Trilaboration: When the Lines Among Higher Education, Corporations, and Research Centers Blur

Rick Docksai, associate editor of THE FUTURIST and World Future Review (rdocksai@wfs.org) has reviewed Jerome and Theodore Gordon and Elizabeth Fiorescu’s book, 2012, State of the Future, which is part of The Millennium Project (www.millennium project) in the latest edition of THE FUTURIST.

Docksai apparently rightfully praises The Millennium Project for its “forward-thinking global scholarship” and cites several insights that the book offers.

As you’d expect I scoured his review for something directly slated toward education’s future. I did note one however “stretched” that did seem to allude to education: “Companies, universities, and research centers will increasingly form partnerships and cooperation networks, combining their expertise to bring new advancements in nanotechnology, photonics, advanced manufacturing, and other areas of endeavor to fruition.”

A couple of things struck me. One was that the quote above more or less affirms what I offered in the previous post, namely that education and economic endeavors will be even more entwined than they are now. On one hand I find this a laudable development in that it only makes sense that learned and expert minds will find ways to Trilaborate to invent new technologies for society’s advancement.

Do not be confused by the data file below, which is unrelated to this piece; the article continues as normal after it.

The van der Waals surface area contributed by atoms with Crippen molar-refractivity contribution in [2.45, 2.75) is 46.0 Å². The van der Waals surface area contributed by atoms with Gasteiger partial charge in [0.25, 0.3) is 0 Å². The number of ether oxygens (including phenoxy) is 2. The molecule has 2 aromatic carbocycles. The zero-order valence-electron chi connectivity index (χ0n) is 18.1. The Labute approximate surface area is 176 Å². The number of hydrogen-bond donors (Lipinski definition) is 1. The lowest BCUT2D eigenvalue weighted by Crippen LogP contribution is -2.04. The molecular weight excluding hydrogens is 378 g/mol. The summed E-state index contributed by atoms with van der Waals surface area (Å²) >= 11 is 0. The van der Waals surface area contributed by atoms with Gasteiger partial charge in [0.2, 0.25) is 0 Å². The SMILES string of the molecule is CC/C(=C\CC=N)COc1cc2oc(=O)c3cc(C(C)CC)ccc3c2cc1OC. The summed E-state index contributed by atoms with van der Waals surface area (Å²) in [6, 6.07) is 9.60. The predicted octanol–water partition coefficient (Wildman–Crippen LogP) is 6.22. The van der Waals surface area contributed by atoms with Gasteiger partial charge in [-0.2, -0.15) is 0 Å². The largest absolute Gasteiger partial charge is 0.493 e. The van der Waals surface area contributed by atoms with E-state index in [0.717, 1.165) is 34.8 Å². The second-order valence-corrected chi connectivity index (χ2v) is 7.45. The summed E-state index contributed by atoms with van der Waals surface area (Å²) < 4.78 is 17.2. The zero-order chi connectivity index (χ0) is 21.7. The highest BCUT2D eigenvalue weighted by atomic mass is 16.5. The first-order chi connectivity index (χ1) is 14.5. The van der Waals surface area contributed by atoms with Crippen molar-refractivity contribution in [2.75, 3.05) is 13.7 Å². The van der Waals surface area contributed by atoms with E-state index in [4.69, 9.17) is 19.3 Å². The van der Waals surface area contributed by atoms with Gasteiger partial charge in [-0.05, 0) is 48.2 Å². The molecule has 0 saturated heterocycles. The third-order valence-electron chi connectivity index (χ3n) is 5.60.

And the other hand it also is clear that the lines among higher education, companies, and research centers become even more blurred. One obvious, potential negative future that could emerge out of this sort of Trilaboration would be how or to what extent higher education might be compromised by the financial power of super-companies. Does higher education become subservient to the super – companies’ economic and profit aims?

Now think about the system that feeds those Trilaborators. Follow it backward down the system chronology. If Higher Education’s aims and visions become twined with Research Centers and Super Corporations doesn’t that also mean that Universities will demand that their K-12 feeder systems send them students likely with the capacity and the talents to feed the Three-Headed Monster?

What kind of Common Core Standards would we be talking about then?

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